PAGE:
But hell is no more a punishment than starvation. It is not endless, or it could not achieve that for which it is designed. Incidentally, though we cannot escape using words which connote time, no word doing so can represent reality in a timeless world. Hell is a consequence. The laws of a physical universe relentlessly operate. It is the effect of law in a spiritual universe. Law runs through the whole universe and cannot be defied without consequence either in the physical or in the moral realm, though in the latter effect often follows cause only after a lapse of time–perhaps, indeed, the effect is not noticed in this life at all.

Hell is the anguish of self-discovery as the soul contemplates the horror of sin and the separation from God which satisfaction with a sinful life has effected–an anguish made worse by an unwillingness or inability, even then, to turn to God, coupled with an utter despair of being able to change oneself. Hell and despair are almost synonymous terms. Christ’s deals with this despair and saves from hell. The penalty of sin is not, I think, fully understood in terms of physical or mental suffering, though both may be part of it and bitter indeed, (It is dangerous to generalize here, for physical and mental suffering occur without being caused by individual sin, and sin often appears to be done without the sinner’s suffering any obvious result in this life.) The worst penalty of sin is that man is separated from God, his spiritual senses dulled, his spiritual desires lessened. Such separation involves progressive deterioration of character, which, if unstayed, may indeed involve such a disintegration of personality that the latter ceases to be recognizable as such, and possibly falls back into the pool of being from which it was formed by the fact of birth. We reach here the realm of speculation as to the manner of the soul’s death, but the fact cannot be dismissed, for both our Lord and his greatest apostle use the word “dead” or “death” to describe the doom of the undredeemed soul.

If sin is at work in us, separating us from God, hindering his work, causing Christ anguish, and disintegrating our own character, then blessed, yes, blessed be the pain of self-discovery–however searing and hard to bear–which makes us see the dread end of the road we are treading and call out, though it be in the anguish of despair, “What must I do to be saved?” I know this sounds a grim doctrine. But he is no friend of mine who minimizes the result of my sins, who teaches an “all-will-come-right-in-the-end-for-all-men” doctrine. It was no light matter that sent Christ to the Cross. It was no trifle that made Christ use words like “dead” and “lost”–“This my son was dead, and is alive again; he was lost, and is found.” After all, the doctrine of hell, exaggerated to a caricature by our grandfathers, derives from the words of Jesus. It was he–who loved and was kindhearted beyond all others–who used the words “outer darkness,” “the door was shut,” “the agelong fire’; and it was the greatest of the apostles, Paul, who remained to the end conscious of the possibility that “after that I have preached to others, I myself should be rejected,” and who wrote, “The wages of sin is death,” and, “Whatsoever a man soweth, that shall he also reap.”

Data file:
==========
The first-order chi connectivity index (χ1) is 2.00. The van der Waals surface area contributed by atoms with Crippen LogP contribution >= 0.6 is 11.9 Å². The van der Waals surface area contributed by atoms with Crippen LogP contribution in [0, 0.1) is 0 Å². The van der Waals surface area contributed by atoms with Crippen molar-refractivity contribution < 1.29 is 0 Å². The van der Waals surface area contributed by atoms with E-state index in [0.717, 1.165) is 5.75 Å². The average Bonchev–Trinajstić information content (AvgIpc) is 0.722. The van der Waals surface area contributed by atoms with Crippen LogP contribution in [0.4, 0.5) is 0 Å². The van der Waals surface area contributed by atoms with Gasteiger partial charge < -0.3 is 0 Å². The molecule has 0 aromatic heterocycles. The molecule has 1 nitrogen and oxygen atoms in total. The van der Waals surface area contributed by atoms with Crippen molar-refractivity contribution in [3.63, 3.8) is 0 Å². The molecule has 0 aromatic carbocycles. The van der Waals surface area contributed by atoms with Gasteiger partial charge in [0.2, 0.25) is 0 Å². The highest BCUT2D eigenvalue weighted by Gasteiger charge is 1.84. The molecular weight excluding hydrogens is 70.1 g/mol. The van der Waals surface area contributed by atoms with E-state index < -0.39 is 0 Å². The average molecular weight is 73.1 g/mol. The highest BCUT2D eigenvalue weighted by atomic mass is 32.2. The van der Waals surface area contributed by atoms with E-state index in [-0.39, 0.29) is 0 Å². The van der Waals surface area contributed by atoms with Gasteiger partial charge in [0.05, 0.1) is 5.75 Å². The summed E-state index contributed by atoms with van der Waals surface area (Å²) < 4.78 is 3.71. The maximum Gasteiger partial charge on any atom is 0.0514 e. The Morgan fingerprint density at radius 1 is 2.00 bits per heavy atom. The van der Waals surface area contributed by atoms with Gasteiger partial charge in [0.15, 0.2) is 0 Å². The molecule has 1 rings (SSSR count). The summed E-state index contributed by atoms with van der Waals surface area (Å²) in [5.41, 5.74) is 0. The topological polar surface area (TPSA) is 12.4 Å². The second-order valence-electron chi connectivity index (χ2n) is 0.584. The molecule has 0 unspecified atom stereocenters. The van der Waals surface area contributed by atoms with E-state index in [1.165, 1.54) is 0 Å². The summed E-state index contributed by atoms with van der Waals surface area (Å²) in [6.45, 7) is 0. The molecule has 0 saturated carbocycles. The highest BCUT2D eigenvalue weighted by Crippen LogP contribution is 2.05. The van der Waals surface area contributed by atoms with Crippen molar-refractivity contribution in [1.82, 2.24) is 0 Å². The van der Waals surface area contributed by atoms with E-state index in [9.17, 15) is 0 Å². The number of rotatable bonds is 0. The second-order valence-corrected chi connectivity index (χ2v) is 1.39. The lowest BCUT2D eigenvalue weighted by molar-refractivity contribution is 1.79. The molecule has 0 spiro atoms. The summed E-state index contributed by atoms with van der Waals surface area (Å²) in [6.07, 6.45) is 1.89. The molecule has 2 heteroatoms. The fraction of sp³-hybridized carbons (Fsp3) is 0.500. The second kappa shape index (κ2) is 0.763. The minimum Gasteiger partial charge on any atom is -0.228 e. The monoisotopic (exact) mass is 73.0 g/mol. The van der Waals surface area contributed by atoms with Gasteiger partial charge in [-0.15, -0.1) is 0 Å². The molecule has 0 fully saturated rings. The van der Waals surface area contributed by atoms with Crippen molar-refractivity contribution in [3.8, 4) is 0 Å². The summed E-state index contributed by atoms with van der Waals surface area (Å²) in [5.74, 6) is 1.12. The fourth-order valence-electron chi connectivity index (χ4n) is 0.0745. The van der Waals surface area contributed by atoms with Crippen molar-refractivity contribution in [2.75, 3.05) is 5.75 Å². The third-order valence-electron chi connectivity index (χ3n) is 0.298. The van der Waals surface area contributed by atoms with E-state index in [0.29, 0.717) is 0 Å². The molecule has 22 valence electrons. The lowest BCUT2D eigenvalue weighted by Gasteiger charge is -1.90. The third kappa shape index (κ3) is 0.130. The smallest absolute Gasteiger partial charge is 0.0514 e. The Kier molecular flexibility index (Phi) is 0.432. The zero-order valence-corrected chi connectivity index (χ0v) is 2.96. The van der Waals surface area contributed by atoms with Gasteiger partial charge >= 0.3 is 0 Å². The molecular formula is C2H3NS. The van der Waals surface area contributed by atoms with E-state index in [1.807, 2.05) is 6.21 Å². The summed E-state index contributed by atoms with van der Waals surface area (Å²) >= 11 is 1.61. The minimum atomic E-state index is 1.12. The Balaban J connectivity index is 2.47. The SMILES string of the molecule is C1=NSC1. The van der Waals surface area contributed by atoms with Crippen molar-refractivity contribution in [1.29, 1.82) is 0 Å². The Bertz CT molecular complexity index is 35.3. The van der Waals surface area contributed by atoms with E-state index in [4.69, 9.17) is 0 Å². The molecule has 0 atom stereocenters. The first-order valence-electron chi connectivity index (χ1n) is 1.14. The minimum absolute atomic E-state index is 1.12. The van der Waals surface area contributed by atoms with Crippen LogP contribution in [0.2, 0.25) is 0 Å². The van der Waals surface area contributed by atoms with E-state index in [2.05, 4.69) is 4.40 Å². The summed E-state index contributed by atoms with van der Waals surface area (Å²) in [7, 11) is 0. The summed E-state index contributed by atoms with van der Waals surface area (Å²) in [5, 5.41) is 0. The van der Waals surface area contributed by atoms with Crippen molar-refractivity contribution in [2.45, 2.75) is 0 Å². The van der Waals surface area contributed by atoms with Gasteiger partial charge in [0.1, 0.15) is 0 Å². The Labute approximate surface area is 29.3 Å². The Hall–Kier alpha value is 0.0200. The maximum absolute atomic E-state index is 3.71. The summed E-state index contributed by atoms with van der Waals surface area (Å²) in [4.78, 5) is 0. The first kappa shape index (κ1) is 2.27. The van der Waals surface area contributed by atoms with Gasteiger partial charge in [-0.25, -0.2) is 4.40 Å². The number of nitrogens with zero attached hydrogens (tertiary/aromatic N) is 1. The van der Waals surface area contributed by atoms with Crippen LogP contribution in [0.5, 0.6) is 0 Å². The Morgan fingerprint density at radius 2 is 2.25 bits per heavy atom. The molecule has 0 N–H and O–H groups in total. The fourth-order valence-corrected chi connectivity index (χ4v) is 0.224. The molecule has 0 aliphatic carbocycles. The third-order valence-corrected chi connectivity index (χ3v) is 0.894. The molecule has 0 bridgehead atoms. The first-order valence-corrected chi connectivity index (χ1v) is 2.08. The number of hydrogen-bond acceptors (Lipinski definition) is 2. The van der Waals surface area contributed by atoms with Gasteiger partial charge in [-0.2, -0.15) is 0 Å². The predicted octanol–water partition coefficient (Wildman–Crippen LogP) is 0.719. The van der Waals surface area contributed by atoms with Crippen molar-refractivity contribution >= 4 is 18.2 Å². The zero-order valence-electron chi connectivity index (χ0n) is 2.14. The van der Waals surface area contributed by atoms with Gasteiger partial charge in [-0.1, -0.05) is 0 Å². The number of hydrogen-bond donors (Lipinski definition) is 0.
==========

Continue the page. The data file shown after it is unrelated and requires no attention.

If I could write more lightly about sin, I would do so, for its results terrify me. But I cannot escape from the view that sin–including the negative sins of sloth, indifference, doing nothing about the needs of men, and the kind of selfish pride which, in an isolated and cushioned life, may not seem to do any definite harm–does, if long continued in, especially if accompanied by wealth or success or both, lead to a condition for which we have to use terms as severe  as those of our Lord and of Paul and John. What right, indeed, have we to water down the stern gospel message? What presumption it is if we dare to soften the words of the Master in the name of kindliness! Was he, then, not the kindest of all the sons of men? Are we to say to men: “Sin doesn’t really matter much. Christ’s language was too severe. God will pat you on the back and say, ‘There! There! You didn’t mean it. It doesn’t matter.”? No! that won’t do. And in modern religion we must recover the stern note of the New Testament. Jesus has rightly been called gentle. He remains forever the friend of sinners, but against sin he hurled an invective more terrible than any other before or since. He hated it with implacable hatred and fought it to the death. He knew it for what it is–the greatest enemy of man, the most dangerous thing in the world.